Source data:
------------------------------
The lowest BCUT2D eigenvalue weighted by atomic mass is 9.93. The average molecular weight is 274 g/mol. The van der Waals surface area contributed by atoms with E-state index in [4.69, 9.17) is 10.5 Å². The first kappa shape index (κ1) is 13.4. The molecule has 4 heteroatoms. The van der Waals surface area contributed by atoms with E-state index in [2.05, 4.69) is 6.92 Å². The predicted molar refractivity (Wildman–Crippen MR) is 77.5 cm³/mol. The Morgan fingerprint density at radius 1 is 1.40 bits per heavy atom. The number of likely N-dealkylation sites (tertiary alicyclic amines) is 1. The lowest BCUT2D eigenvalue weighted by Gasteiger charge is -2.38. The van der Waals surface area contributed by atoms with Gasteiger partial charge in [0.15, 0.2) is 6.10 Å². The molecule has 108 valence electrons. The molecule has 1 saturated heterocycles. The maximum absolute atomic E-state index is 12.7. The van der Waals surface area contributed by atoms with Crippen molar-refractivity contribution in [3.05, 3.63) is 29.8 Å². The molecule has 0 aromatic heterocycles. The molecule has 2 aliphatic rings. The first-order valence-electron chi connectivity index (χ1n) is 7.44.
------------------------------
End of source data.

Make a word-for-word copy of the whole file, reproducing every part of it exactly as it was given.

The lowest BCUT2D eigenvalue weighted by atomic mass is 9.93. The average molecular weight is 274 g/mol. The van der Waals surface area contributed by atoms with E-state index in [4.69, 9.17) is 10.5 Å². The first kappa shape index (κ1) is 13.4. The molecule has 4 heteroatoms. The van der Waals surface area contributed by atoms with E-state index in [2.05, 4.69) is 6.92 Å². The predicted molar refractivity (Wildman–Crippen MR) is 77.5 cm³/mol. The Morgan fingerprint density at radius 1 is 1.40 bits per heavy atom. The number of likely N-dealkylation sites (tertiary alicyclic amines) is 1. The lowest BCUT2D eigenvalue weighted by Gasteiger charge is -2.38. The van der Waals surface area contributed by atoms with Gasteiger partial charge in [0.15, 0.2) is 6.10 Å². The molecule has 108 valence electrons. The molecule has 1 saturated heterocycles. The maximum absolute atomic E-state index is 12.7. The van der Waals surface area contributed by atoms with Crippen molar-refractivity contribution in [3.05, 3.63) is 29.8 Å². The molecule has 0 aromatic heterocycles. The molecule has 2 aliphatic rings. The first-order valence-electron chi connectivity index (χ1n) is 7.44.